Stuff Global, Stuff Local

You can't open a business or IT journal without seeing the word scalability. An inelegant word meaning the ability to readily expand something you're already doing to many more locations and people. To increase its scale, in other words. I guess it can also mean to readily decrease the scale of something as well, but generally business and IT people get paid to make things bigger, not smaller.

It does seem that as a notion scalability is onto something accurate about little things and big things. When you look at how systems are made scalable, practically, it's all about adding little bits, a piece at a time, to existing local networks. There's no sudden elephant in the room. The skill of scalability is making sure that the architecture or nuts and bolts of what it is you're building plug into what's already there, and extend it just a piece at a time.

At the same time certain things need to be able to then move from one location to the next in this ever-growing chain or network, through a process of standardisation. For example you can go to McDonalds anywhere in the world and recognise large portions of the menu (and small portions of the food).

The point of all of this isn't all boring businessey and technical. The point is we're really bad at understanding size. We understand size as a cause rather than as an effect. We think big things are actually big things, and little things are qualitatively different things to big things. Something is said to be either big or small, or maybe medium (or if you live in the US then everything big is small, if it's clothes, and if it's food everything small is called 'large', with really big things then jumbo or super-sized). So scale is apparently an absolute property of things.

But it isn't. There is no such thing as size, or no absolute thing anyway. Big things are just networks of little things, daisy-chained together. Everywhere along that daisy chain is 'local'. And this isn't to say either that the little is then the baseline or foundation, so that there are only little things. You don't get rid of large and get to keep small. Take the avergae human being living their life, and contrast them with a large corporation. The corporation seems to be big and global, and the person small and local. But those are entirely relative terms - to the ants the person steps on, the person is enormous. To inter-galactic distances, the corporation is the size of an atom. Size means nothing - absolutely nothing - unless you specify the metrics, the measuring apparatus.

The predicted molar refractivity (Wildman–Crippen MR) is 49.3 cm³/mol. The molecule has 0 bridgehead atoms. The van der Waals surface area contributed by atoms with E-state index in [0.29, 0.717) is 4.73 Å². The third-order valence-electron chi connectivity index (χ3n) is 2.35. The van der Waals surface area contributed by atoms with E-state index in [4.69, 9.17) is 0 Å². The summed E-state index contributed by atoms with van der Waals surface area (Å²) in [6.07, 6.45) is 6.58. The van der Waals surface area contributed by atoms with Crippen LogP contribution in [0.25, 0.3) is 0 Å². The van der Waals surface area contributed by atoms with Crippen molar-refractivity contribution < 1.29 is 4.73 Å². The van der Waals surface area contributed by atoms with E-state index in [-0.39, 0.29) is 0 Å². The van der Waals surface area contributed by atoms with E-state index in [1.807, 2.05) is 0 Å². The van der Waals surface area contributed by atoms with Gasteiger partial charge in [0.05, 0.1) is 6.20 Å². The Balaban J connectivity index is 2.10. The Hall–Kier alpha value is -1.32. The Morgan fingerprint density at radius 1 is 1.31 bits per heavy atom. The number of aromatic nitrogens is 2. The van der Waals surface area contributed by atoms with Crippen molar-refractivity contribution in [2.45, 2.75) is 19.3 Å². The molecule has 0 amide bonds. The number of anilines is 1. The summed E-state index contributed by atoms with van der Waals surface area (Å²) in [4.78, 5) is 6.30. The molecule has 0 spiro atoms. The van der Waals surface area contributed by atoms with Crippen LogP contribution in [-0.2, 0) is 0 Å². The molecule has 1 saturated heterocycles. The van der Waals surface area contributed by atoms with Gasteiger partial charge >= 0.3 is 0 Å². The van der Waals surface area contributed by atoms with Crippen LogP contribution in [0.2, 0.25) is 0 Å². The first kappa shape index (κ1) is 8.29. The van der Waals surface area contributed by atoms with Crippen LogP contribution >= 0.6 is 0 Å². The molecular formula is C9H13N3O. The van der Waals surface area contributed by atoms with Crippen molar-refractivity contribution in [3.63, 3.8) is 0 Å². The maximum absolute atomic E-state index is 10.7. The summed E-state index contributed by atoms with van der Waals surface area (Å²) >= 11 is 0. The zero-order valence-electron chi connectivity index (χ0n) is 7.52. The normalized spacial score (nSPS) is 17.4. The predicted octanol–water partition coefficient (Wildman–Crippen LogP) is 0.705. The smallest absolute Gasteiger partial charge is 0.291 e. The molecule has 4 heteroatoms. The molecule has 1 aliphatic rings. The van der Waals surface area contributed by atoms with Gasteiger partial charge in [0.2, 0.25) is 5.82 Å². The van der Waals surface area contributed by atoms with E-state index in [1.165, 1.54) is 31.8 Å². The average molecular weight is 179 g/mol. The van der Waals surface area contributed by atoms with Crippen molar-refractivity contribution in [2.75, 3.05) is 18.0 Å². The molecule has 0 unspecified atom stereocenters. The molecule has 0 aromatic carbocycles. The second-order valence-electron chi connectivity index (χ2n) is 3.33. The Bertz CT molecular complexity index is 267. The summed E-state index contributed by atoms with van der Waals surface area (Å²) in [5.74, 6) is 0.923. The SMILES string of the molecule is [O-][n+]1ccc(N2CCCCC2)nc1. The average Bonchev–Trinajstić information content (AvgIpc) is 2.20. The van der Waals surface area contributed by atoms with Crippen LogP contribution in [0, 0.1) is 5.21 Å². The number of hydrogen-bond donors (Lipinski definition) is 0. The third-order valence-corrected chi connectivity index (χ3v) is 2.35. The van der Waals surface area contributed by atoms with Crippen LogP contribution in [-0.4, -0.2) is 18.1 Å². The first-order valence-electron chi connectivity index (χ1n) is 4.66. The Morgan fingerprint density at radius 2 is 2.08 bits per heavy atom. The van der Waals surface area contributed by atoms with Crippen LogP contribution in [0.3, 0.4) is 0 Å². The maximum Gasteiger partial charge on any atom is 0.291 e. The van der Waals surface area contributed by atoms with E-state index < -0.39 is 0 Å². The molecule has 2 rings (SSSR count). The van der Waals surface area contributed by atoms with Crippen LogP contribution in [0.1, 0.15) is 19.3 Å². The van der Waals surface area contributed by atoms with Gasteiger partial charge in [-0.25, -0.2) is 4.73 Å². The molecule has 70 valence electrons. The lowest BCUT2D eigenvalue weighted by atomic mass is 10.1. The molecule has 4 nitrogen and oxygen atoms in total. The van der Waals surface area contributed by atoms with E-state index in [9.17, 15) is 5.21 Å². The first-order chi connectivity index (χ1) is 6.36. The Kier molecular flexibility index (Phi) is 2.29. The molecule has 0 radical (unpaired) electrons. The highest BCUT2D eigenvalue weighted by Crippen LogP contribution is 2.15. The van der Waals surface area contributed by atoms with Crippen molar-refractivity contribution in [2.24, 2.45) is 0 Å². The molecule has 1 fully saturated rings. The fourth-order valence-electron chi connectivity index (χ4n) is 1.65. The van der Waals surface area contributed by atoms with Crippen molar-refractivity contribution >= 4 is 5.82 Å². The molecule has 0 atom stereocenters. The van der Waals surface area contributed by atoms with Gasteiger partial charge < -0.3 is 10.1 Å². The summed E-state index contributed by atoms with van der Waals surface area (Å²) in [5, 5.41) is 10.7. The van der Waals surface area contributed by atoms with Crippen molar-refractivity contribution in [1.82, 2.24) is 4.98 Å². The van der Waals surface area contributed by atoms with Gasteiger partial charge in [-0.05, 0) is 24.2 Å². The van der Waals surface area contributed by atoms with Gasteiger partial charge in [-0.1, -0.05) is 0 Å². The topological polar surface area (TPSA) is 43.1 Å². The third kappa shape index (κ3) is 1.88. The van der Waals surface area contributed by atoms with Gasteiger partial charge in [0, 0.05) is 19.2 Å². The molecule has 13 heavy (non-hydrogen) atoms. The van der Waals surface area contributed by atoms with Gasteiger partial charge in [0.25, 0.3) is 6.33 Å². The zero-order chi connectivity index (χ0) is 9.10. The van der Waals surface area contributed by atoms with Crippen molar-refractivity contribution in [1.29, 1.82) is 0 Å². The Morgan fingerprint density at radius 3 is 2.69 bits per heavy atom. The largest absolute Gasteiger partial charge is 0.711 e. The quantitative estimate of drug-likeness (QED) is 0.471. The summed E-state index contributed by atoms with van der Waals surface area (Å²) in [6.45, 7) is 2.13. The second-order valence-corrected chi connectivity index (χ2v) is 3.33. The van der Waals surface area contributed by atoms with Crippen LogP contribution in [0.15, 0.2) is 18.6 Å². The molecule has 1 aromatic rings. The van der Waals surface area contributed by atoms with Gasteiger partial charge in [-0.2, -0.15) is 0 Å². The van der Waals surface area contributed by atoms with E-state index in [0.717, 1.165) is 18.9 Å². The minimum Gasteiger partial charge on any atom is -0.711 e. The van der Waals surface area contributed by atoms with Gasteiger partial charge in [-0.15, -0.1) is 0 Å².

So it may be fair to call the individual human level of things 'local', if that's a word you want to use. But people do more than that, they load the idea with a privilege it doesn't have. The local is painted as some sort of existential and fundamental baseline, as if by considering things at the scale of the human body (measured relative to other human bodies, rather than ants or galaxies) you're getting to what's 'real'. But any human is speaking a language which stretches over thousands of kilometres, has biological traits developed over the same distance by different species and races throughout history, and opeates at a self-similar or fractal level of systems within systems right down to the sub-molecular level within their own body. Size is almost meaningless as an idea, it means nothing unless you specify the network and measuring standard you're using.

[Incidentally these ideas are what made Einstein famous. Basically he said "what's time without a clock, and space without a ruler?" He didn't call it Relativity for nothing.]

The first person to go out and find "IBM", the whole company, and take a picture of it and send it to me wins a prize. Something big*.

*I reserve the right to decide relative to what.


  1. Thanks Nick

    IBM in their efforts at scalability did create a bit of an elephant though with their "DOS-box".

    Mac Rules!

    I was thinking for the prize would you accept either a photo of the Earth or (relatively speaking) a pic of a microchip? Without that IBM (and computers as we know them) would not exist!

    I am going to be teaching microbiology next session and your comments reminded me of this inspiring animation:

    If you click on an object it tells you something about it.

    Also it reminded me of the final scene from one of my favourite SciFi movies "The Incredible Shrinking Man"

    The Singing Scientist


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